UN: 11 million North Korean need food and kids are stunted

north-korea-kids File image | Wikimedia Commons

North Korean food production fell to a lowest in the decade in 2018. meaning, close to 11 million of its population is without enough food. Over 43 per cent are under nourished and one out of five children are are stunted due to chronic undernutrition, reads a report by Tapan Mishra, head of the UN office in North Korea.

Shortage of arable land, fertilizers, lack of modern agricultural equipment are top reasons why food production has fallen more than 9% from 5.45 million metric tons in 2017 to 4.95 million metric tons in 2018. Owing to limited health care and access to clean water, children are also at risk of dying from curable diseases, the report added.

Mishra said that last year's UN appeal for $111 million to help 6 million of North Korea's most vulnerable people was only 24 percent funded, one of the lowest levels in the world.

An estimated 190,000 kindergarten children and 85,000 acutely malnourished children did not get the nutrition support they needed," said Mishra.

"Beyond the numbers, the human cost of our inability to respond is unmeasurable," the report further reads.

UN spokesman Stephane Dujarric told reporters that the UN humanitarian team in the country is calling for $120 million "to urgently provide life-saving aid to 3.8 million people." Without adequate funding this year, some agencies providing desperately needed help to North Koreans will be forced to close down, he said. North Korean leaders, Kim Jong Un and his predecessors have faced criticism for not paying attention to the food crisis and giving more weight-age to other aspects like nuclear weapons.

He said food production figures provided by North Korea showed "there is a food gap of about 1.4 million tons expected for 2019, and that's crops including rice, wheat, potato and soybeans."

According to Mishra's report, last year, there was a severe heat wave in provinces considered to be the country's "food basket," and the food situation was further aggravated by Typhoon Soulik in late August.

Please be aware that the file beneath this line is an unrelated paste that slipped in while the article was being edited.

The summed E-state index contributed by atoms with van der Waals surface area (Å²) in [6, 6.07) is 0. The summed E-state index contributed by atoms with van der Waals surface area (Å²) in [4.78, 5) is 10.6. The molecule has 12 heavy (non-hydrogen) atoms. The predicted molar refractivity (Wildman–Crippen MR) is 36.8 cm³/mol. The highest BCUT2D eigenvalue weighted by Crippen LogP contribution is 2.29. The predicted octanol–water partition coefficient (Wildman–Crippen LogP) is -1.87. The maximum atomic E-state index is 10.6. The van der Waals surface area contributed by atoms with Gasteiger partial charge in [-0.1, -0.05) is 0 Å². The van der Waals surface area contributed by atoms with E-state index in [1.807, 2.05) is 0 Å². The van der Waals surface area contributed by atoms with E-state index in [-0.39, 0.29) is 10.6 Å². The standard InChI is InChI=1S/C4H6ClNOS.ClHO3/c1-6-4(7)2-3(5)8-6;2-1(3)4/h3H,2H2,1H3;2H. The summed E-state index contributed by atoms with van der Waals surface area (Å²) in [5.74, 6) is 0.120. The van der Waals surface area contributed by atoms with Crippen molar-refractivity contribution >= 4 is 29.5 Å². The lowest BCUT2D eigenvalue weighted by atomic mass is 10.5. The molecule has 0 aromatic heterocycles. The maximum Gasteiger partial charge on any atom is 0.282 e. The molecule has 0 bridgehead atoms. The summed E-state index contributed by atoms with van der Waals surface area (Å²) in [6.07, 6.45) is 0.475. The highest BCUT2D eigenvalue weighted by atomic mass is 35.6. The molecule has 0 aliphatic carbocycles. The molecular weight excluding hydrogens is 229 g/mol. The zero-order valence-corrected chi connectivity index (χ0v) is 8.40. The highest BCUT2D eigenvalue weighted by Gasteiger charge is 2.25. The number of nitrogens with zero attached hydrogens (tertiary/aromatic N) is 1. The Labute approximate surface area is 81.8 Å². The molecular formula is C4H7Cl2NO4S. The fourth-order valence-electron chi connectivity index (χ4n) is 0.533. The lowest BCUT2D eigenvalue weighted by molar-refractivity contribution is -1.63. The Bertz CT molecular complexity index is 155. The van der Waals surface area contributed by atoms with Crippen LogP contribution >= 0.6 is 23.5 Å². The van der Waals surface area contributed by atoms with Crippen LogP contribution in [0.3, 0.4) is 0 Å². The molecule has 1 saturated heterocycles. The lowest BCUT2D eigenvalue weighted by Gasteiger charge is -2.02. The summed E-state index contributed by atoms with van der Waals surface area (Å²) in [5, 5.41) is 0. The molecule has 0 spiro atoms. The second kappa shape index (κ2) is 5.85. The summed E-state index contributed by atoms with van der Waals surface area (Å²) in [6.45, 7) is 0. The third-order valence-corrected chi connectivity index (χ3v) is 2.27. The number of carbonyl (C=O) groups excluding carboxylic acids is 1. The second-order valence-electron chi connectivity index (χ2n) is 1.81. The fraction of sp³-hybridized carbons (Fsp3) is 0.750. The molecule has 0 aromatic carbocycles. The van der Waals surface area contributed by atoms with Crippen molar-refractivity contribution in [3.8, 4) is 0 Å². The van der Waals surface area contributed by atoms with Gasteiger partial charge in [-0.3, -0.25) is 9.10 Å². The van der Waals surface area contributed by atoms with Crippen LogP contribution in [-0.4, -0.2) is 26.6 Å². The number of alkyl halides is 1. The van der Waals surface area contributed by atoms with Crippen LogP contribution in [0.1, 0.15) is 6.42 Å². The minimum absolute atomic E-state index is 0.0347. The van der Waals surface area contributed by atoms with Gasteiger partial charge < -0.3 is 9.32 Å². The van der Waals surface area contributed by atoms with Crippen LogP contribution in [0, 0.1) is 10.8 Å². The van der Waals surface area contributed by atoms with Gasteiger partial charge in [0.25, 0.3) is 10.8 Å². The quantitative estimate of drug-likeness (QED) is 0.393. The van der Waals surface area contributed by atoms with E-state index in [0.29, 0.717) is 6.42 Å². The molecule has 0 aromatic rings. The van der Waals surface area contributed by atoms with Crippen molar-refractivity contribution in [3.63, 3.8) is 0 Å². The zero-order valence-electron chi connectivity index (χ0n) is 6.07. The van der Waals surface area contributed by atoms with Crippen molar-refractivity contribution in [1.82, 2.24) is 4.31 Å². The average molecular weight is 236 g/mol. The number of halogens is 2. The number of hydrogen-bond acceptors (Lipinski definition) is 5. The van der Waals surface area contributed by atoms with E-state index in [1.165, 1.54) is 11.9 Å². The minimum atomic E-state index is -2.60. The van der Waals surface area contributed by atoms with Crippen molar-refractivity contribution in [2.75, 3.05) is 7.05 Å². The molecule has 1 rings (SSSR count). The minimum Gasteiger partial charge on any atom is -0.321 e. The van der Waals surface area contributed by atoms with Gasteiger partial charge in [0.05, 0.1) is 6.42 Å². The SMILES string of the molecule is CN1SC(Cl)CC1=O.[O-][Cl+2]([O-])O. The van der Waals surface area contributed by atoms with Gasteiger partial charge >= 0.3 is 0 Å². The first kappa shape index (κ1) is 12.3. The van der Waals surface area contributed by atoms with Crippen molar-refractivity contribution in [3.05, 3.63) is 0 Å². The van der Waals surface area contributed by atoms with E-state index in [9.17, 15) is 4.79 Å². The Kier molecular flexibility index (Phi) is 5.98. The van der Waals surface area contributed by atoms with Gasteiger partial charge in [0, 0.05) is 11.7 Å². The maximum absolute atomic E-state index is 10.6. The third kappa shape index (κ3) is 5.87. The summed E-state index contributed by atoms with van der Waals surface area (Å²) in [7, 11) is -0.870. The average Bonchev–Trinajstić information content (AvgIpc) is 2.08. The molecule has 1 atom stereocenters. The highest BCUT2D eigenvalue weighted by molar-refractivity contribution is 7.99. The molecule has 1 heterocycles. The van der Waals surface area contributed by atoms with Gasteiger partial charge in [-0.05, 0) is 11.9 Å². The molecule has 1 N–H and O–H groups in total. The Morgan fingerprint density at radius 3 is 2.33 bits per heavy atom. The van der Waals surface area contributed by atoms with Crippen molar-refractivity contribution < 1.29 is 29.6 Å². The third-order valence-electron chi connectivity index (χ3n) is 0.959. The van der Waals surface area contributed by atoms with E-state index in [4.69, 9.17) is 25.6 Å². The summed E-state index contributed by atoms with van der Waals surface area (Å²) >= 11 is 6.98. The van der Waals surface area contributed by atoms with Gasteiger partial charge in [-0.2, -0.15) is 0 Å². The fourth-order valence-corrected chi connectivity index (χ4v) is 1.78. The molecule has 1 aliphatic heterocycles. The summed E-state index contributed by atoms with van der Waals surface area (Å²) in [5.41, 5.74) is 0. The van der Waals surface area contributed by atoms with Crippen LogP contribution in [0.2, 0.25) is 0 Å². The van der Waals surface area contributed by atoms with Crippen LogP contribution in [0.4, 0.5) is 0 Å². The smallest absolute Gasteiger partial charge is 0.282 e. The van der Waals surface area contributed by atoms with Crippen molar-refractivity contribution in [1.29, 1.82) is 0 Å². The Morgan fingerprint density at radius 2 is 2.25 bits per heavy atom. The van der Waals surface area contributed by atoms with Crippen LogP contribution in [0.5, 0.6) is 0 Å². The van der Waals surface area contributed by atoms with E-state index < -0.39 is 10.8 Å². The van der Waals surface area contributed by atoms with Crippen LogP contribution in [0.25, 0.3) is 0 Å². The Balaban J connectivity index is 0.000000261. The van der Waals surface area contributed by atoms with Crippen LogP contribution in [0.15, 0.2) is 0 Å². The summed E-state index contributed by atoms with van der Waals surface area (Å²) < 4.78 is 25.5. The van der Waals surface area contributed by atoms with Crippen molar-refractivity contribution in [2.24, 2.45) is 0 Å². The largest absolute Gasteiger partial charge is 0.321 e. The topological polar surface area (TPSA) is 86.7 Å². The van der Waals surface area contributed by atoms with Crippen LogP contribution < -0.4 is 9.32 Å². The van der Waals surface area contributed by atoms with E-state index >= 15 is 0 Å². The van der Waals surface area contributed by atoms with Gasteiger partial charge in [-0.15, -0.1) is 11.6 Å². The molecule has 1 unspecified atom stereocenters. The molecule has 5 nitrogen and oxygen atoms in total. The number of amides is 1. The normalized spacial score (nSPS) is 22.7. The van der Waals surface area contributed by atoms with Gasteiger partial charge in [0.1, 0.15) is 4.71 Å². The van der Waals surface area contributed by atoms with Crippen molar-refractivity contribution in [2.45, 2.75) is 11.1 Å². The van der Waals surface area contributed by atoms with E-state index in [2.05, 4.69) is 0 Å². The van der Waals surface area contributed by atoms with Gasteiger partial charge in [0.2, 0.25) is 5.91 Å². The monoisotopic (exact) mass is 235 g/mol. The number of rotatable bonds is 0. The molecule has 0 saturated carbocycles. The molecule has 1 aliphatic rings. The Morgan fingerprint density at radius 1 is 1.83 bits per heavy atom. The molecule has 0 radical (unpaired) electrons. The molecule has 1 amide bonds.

US President Donald Trump's meetings with Kim to denuclearisation however spells hope for the situation. It may just give the boost the economy needs. If indeed, Kim agrees to denuclearise even partially, even some of the UN imposed sanctions maybe lifted including that on importing petroleum products.

Mishra also cited major regional differences varying from 10 per cent in the capital area of Pyongyang Province to 32 per cent in Ryanggang Province in the northwest bordering China.

The report was issued days after a summit between North Korean leader Kim Jong Un and President Donald Trump ended without any agreement on the North's nuclear program.

Mishra cited "lack of funding, the absence of a banking channel for humanitarian transfers and challenges to the delivery of humanitarian supplies." North Korea's banking channel has been suspended since September 2017 and attempts to find a replacement have been unsuccessful, Mishra said.

He welcomed new procedures approved by the Security Council committee monitoring sanctions against North Korea last August to streamline and expedite requests for exemptions from sanctions for humanitarian programs.

However, Mishra said, "the continued risk-averse approach taken by suppliers and some authorities in transit countries ... continues to cause significant delays in the delivery of life-saving humanitarian assistance."